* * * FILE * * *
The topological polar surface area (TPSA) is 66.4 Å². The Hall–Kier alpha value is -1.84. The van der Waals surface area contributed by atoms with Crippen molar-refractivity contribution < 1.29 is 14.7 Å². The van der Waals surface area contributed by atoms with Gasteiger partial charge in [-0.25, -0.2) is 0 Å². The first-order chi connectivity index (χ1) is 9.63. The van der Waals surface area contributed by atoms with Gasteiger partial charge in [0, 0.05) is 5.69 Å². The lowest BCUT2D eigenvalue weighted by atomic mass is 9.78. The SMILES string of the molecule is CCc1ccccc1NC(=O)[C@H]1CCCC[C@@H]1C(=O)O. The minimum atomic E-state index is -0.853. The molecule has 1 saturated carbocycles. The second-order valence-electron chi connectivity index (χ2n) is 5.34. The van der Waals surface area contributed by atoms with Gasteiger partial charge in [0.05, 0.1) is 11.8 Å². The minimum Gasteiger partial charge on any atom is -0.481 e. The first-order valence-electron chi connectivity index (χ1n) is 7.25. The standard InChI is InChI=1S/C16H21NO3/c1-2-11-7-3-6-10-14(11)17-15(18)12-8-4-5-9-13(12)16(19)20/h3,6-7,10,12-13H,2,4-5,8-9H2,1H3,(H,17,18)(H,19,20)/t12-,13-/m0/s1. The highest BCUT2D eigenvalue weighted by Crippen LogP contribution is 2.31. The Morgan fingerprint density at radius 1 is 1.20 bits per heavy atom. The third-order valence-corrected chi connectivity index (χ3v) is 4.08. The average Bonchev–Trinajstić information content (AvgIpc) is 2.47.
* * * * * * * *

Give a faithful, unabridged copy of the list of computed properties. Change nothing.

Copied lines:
The topological polar surface area (TPSA) is 66.4 Å². The Hall–Kier alpha value is -1.84. The van der Waals surface area contributed by atoms with Crippen molar-refractivity contribution < 1.29 is 14.7 Å². The van der Waals surface area contributed by atoms with Gasteiger partial charge in [-0.25, -0.2) is 0 Å². The first-order chi connectivity index (χ1) is 9.63. The van der Waals surface area contributed by atoms with Gasteiger partial charge in [0, 0.05) is 5.69 Å². The lowest BCUT2D eigenvalue weighted by atomic mass is 9.78. The SMILES string of the molecule is CCc1ccccc1NC(=O)[C@H]1CCCC[C@@H]1C(=O)O. The minimum atomic E-state index is -0.853. The molecule has 1 saturated carbocycles. The second-order valence-electron chi connectivity index (χ2n) is 5.34. The van der Waals surface area contributed by atoms with Gasteiger partial charge in [0.05, 0.1) is 11.8 Å². The minimum Gasteiger partial charge on any atom is -0.481 e. The first-order valence-electron chi connectivity index (χ1n) is 7.25. The standard InChI is InChI=1S/C16H21NO3/c1-2-11-7-3-6-10-14(11)17-15(18)12-8-4-5-9-13(12)16(19)20/h3,6-7,10,12-13H,2,4-5,8-9H2,1H3,(H,17,18)(H,19,20)/t12-,13-/m0/s1. The highest BCUT2D eigenvalue weighted by Crippen LogP contribution is 2.31. The Morgan fingerprint density at radius 1 is 1.20 bits per heavy atom. The third-order valence-corrected chi connectivity index (χ3v) is 4.08. The average Bonchev–Trinajstić information content (AvgIpc) is 2.47.